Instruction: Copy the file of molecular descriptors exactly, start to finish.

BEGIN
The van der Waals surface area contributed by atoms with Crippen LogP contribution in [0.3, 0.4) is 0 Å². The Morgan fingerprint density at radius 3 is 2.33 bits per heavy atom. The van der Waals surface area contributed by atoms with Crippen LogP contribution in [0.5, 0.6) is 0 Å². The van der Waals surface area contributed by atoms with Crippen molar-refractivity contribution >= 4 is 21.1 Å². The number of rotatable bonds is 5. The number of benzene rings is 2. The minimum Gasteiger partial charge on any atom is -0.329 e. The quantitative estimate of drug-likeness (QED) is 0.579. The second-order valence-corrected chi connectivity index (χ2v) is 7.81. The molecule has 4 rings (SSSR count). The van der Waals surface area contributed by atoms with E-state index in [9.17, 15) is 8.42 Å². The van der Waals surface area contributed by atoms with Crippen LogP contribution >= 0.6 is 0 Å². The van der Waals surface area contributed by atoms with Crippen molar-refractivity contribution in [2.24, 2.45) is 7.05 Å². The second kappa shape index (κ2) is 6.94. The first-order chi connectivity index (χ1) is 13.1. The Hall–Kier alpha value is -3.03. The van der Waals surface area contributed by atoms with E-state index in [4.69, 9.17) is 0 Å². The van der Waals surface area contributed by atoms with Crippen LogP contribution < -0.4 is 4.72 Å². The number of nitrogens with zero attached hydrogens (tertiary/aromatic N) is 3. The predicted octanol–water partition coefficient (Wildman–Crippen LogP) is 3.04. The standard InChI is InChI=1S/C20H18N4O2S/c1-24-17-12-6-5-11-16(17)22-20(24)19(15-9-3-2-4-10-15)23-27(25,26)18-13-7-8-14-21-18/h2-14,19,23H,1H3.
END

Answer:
The van der Waals surface area contributed by atoms with Crippen LogP contribution in [0.3, 0.4) is 0 Å². The Morgan fingerprint density at radius 3 is 2.33 bits per heavy atom. The van der Waals surface area contributed by atoms with Crippen LogP contribution in [0.5, 0.6) is 0 Å². The van der Waals surface area contributed by atoms with Crippen molar-refractivity contribution >= 4 is 21.1 Å². The number of rotatable bonds is 5. The number of benzene rings is 2. The minimum Gasteiger partial charge on any atom is -0.329 e. The quantitative estimate of drug-likeness (QED) is 0.579. The second-order valence-corrected chi connectivity index (χ2v) is 7.81. The molecule has 4 rings (SSSR count). The van der Waals surface area contributed by atoms with E-state index in [9.17, 15) is 8.42 Å². The van der Waals surface area contributed by atoms with Crippen LogP contribution >= 0.6 is 0 Å². The van der Waals surface area contributed by atoms with Crippen molar-refractivity contribution in [2.24, 2.45) is 7.05 Å². The second kappa shape index (κ2) is 6.94. The first-order chi connectivity index (χ1) is 13.1. The Hall–Kier alpha value is -3.03. The van der Waals surface area contributed by atoms with E-state index in [4.69, 9.17) is 0 Å². The van der Waals surface area contributed by atoms with Crippen LogP contribution < -0.4 is 4.72 Å². The number of nitrogens with zero attached hydrogens (tertiary/aromatic N) is 3. The predicted octanol–water partition coefficient (Wildman–Crippen LogP) is 3.04. The standard InChI is InChI=1S/C20H18N4O2S/c1-24-17-12-6-5-11-16(17)22-20(24)19(15-9-3-2-4-10-15)23-27(25,26)18-13-7-8-14-21-18/h2-14,19,23H,1H3.